RED Film Premiere

| Oct 12, 2010

Los Angeles, CA (October 11, 2010) — Hollywood celebrated the premiere of the highly anticipated “RED” with an all-star bash at the world-famous Grauman’s Chinese Theatre.

Summit Entertainment once again utilized the creative talents of Chad Hudson Events for the production of this star-studded red carpet Hollywood premiere and after party. C.H.E. pulled out all the stops and created a very successful and a very RED evening.

Arrivals at the Chinese Theatre premiere and after party at the landmark Hollywood Roosevelt Hotel included film stars Bruce Willis, Morgan Freeman, Ernest Borgnine (pictured with wife Tova), John Malkovich, Mary-Louise Parker, Richard Dreyfuss, and Karl Urban; also attending were Sylvester Stallone, 50 Cent, Weird Al Yankovic and many more.

**Photo Credit: Phil Lobel / Lobeline Communications © 2010**

Chad Hudson Events – The Twilight Saga: Eclipse Premiere

| Jul 23, 2010

BIZBASH- Eclipse Premiere Lets Fans Camp Out, Drawing Estimated $3 Million in Publicity

Long before The Twilight Saga: Eclipse debuted on June 24, the premiere had the makings of an enormous event: a wildly successful franchise, a media frenzy, and an existing army of rabid fans. And it delivered on all the drama, which began on Monday before the Thursday night screening, when fans started camping out in tents on the Nokia Plaza and news outlets lapped up the spectacle.

Summit Entertainment executive vice president of publicity Eric Kops oversaw the event, tapping Chad Hudson Events –which also produced the premieres of the first two films in the vampire series–for the fan camp management, arrivals coordination, and party production.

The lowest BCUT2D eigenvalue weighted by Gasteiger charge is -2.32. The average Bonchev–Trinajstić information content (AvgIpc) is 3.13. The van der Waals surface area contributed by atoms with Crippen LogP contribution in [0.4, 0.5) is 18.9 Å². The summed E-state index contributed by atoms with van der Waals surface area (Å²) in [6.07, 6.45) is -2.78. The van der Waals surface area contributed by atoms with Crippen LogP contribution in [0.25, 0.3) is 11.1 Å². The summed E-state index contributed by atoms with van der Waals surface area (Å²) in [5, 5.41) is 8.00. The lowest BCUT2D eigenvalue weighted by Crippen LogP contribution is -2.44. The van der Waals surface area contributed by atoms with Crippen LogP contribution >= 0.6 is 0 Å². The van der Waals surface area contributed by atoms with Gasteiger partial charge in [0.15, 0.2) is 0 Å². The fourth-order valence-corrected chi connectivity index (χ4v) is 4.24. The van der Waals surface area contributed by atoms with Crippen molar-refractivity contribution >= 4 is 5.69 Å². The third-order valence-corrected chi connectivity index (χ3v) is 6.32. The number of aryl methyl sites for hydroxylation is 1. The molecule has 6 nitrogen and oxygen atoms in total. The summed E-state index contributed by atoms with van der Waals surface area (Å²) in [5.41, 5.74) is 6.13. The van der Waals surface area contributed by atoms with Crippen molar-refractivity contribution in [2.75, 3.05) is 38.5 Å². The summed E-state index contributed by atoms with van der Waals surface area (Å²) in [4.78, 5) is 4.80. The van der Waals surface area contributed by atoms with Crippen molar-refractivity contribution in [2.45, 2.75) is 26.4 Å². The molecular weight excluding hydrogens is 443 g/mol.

Read more: Here

Connie Francis on The Insider

| Jun 22, 2010

The Insider — Legendary singer of the 50’s & 60’s, Connie Francis, speaks on her life struggles just prior to show time for Eric Floyd’s Grand Divas of Stage at the Las Vegas Hilton Hotel & Casino, where she co-headlined with Dionne Warwick for the first time ever!

Watch video: Here

Celebrity Filled United Airlines Flight 27 Cockpit Fire

| May 17, 2010

Airline cockpit fire prompts emergency landing


WASHINGTON – Investigators are looking into whether long-known problems with the heating system in a cockpit window of the Boeing 757 played a role in a fire that forced an airliner to make an emergency landing near Washington, federal safety officials said Monday.

United Airlines Flight 27 en route from New York to Los Angeles with 112 people aboard made an emergency landing at Dulles International Airport in Virginia on Sunday night due to a cockpit fire, a spokeswoman for the Federal Aviation Administration said.

The fire was extinguished before the plane landed and no injuries were reported, FAA spokeswoman Holly Baker said.